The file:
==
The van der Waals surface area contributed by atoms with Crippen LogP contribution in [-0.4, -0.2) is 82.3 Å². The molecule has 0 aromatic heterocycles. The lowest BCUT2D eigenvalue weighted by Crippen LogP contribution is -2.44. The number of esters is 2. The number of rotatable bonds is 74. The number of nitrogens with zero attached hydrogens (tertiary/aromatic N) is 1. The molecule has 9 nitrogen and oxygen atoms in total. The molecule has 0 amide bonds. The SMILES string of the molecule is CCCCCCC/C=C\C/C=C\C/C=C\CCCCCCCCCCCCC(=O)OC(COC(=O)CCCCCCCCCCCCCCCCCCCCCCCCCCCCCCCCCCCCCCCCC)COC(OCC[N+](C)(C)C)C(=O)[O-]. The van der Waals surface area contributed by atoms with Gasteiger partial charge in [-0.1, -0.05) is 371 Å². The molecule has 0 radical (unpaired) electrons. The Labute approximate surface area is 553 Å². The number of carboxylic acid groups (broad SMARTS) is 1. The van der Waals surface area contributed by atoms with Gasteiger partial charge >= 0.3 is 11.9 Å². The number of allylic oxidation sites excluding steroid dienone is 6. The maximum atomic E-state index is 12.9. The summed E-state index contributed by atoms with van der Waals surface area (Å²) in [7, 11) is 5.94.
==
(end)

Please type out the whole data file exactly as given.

The van der Waals surface area contributed by atoms with Crippen LogP contribution in [-0.4, -0.2) is 82.3 Å². The molecule has 0 aromatic heterocycles. The lowest BCUT2D eigenvalue weighted by Crippen LogP contribution is -2.44. The number of esters is 2. The number of rotatable bonds is 74. The number of nitrogens with zero attached hydrogens (tertiary/aromatic N) is 1. The molecule has 9 nitrogen and oxygen atoms in total. The molecule has 0 amide bonds. The SMILES string of the molecule is CCCCCCC/C=C\C/C=C\C/C=C\CCCCCCCCCCCCC(=O)OC(COC(=O)CCCCCCCCCCCCCCCCCCCCCCCCCCCCCCCCCCCCCCCCC)COC(OCC[N+](C)(C)C)C(=O)[O-]. The van der Waals surface area contributed by atoms with Gasteiger partial charge in [-0.1, -0.05) is 371 Å². The molecule has 0 radical (unpaired) electrons. The Labute approximate surface area is 553 Å². The number of carboxylic acid groups (broad SMARTS) is 1. The van der Waals surface area contributed by atoms with Gasteiger partial charge >= 0.3 is 11.9 Å². The number of allylic oxidation sites excluding steroid dienone is 6. The maximum atomic E-state index is 12.9. The summed E-state index contributed by atoms with van der Waals surface area (Å²) in [7, 11) is 5.94.